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ORIGINAL ARTICLE
Adv Biomed Res 2016,  5:153

The difference in correlation between insulin resistance index and chronic inflammation in type 2 diabetes with and without metabolic syndrome


1 Department of Clinical Biochemistry, School of Pharmacy and Pharmaceutical Sciences, Isfahan University of Medical Sciences, Isfahan, Iran
2 Cardiac Rehabilitation Research Center, Isfahan Cardiovascular Research Institute, Isfahan University of Medical Sciences, Isfahan, Iran

Date of Submission06-Oct-2015
Date of Acceptance15-Dec-2015
Date of Web Publication26-Sep-2016

Correspondence Address:
Dr. Fouzieh Zadhoush
Department of Clinical Biochemistry, School of Pharmacy and Pharmaceutical Sciences, Isfahan University of Medical Sciences, Isfahan
Iran
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Source of Support: None, Conflict of Interest: None


DOI: 10.4103/2277-9175.188489

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  Abstract 

Background: Insulin resistance (IR) is associated with low-grade systemic inflammation. It plays an important role in the pathogenesis of type 2 diabetes mellitus (T2DM) and cardiovascular disease (CVD) in patients with metabolic syndrome (MetS). It is unclear whether diabetic patients with MetS confer elevated CVD risk and outcomes beyond the impact of individual's components of MetS. The aim of this study is to highlight the central role of IR, inflammation, triglyceride/high-density lipoprotein- cholesterol (TG/HDL-C) ratio, and atherogenic index of plasma (AIP) in T2DM with MetS.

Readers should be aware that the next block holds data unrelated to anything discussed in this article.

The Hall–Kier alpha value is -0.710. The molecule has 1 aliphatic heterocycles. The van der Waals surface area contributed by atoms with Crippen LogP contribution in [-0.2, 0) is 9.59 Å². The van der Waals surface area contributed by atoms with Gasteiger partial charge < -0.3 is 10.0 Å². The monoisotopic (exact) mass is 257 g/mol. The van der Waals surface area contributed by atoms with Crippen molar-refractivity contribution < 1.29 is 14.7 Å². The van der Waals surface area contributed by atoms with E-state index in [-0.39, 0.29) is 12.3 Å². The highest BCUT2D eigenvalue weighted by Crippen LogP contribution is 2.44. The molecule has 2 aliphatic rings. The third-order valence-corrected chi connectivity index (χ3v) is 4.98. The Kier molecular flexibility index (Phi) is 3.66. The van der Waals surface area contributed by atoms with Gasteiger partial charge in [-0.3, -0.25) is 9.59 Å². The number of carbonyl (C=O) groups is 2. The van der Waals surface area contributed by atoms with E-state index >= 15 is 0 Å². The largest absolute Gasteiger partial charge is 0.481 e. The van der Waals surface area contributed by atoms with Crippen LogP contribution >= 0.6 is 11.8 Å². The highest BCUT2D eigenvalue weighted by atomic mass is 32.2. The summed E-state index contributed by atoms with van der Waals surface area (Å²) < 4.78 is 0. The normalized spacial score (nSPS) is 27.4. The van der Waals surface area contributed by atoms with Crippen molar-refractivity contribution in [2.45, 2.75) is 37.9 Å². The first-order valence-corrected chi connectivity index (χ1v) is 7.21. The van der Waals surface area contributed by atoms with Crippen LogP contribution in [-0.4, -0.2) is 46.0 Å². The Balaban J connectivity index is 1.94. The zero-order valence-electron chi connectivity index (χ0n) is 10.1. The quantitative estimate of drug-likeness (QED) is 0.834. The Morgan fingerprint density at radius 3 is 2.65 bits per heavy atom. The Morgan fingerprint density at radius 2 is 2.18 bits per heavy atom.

Materials and Methods: This cross-sectional study comprised 130 men distributed into three groups, namely Controls: 40 nondiabetic healthy volunteers; Group I: 40 T2DM patients without MetS, and Group II: 50 T2DM patients with MetS. Fasting blood samples were collected for the measurement of blood lipid profile, glucose, insulin, hemoglobin A1c, and high-sensitivity C-reactive protein (hs-CRP). TG/HDL-C ratio, AIP, and homeostasis model assessment of insulin resistance (HOMA-IR) were calculated.
Results: Significant positive association was observed between HOMA-IR and hs-CRP only in Group II and between HOMA-IR and TG/HDL-C ratio in all subjects. Significant differences were seen in waist and hip circumferences, waist/hip ratio, body mass index, systolic blood pressure, fasting blood glucose, TGs, HDL-C, insulin, hs-CRP, HOMA-IR, TG/HDL ratio, and AIP between Controls and Group I with Group II.